Nobuhiro Suwa was born in Hiroshima, so he knows what it is like to carry the weight of tons of inheritance in the form of tragedy and pain on his back. In fact, it is something to which he has paid attention in his filmography, throughout which he has always shown special elegance and rigor in dealing with issues where empathy, listening and staging spaces are fundamental.
In the magnificent H Story (2001) he exposed the impossibility of a remake of Hiroshima mon amour from a very personal view of both the human and social memory of the atomic bombings and its cinematographic imprint. In the first, the direct testimony of horror, he delved into the medium-length film A Letter from Hiroshima (2002), where dialogues and testimonies abounded, whose only possible counter-plane were the current streets of the city, loaded with the memory of the victims.
In Voices in the Wind, his new film and the first to shoot in Japan since he set up his film production in France with Un couple parfait (2005), he returns to Hiroshima, but with another type of tragedy in mind: that of the earthquake and tsunami that devastated the eastern coast of Japan in 2011, as well as the nuclear accident that took place at the Fukushima power plant.
The official data of the violent earthquake are 15,893 dead, 6,152 injured and 2,556 people missing in the disaster. A massive gap in tens of thousands of families and the entire Japanese nation. Haru, the protagonist of Voices in the Wind, is a high school student who lost her entire family in the tsunami when she was 9 years old. Since then, she has lived with her aunt in Hiroshima; But when she is hospitalized, Haru feels the pain of the death of her parents raw and decides to escape, returning to her old home in Otsuchi, in Iwate prefecture.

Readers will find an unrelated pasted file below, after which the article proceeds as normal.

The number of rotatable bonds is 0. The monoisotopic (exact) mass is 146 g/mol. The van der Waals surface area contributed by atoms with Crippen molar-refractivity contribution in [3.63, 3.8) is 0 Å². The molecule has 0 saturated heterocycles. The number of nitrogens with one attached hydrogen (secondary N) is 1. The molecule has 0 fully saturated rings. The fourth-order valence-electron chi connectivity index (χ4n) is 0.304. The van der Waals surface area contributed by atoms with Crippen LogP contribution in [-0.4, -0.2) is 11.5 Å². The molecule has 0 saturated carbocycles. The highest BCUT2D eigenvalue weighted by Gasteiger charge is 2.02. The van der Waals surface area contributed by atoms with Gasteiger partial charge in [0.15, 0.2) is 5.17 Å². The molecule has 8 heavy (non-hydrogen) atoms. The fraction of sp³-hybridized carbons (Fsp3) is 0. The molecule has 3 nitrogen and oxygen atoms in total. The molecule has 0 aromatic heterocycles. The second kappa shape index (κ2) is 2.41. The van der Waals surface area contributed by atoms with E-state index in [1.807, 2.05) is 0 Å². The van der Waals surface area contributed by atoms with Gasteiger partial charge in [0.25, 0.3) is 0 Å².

Following the protagonist on her way to the north of the country, Voices in the Wind is transformed into a road movie stopping in various traumas and personal dramas that resonate from concrete testimonies to entire generations. Haru meets and engages in conversation with different fellow travelers, remaining practically silent as they tell her their own dramas: from an old woman who remembers the bombings of Hiroshima and Nagasaki to the family of a detained Kurdish immigrant who was helping during the clean-up.
Without a hint of sentimentality, Suwa sets up the dramas while Haru internalizes them. The performance of the model and actress Serena Motola is undoubtedly one of the greatest of the year, cloistered in on herself by the weight of pain, until releasing pressure with two sequences of tears that tear the sky. Suwa’s staging, which invokes ghosts as naturally as in The Lion Sleeps Tonight (2017), is scrupulously respectful of the dialogues of her characters, whom she films talking while they eat.
The footage is long, but the path of grief is also like that for those who lose loved ones and must endure life without that person by their side watching them grow. The emotional climax of the film comes at the last stop on Haru’s journey, after visiting the ruins of the place where he could be happy so long ago. On Namiita, a hill near her village, there is a telephone booth known as the Wind Telephone. Every year thousands of people arrive there to pick up the phone and talk to their dead loved ones, hoping that the wind will carry their words.
As with everything in the rest of Voices in the Wind, the cathartic moment is not bombastic or sentimental. It’s where Motola’s performance really charges, evokes heartfelt dialogue, and leaves the irritation of tears on the skin. A wound that may never fully heal, but at least finds a way to close.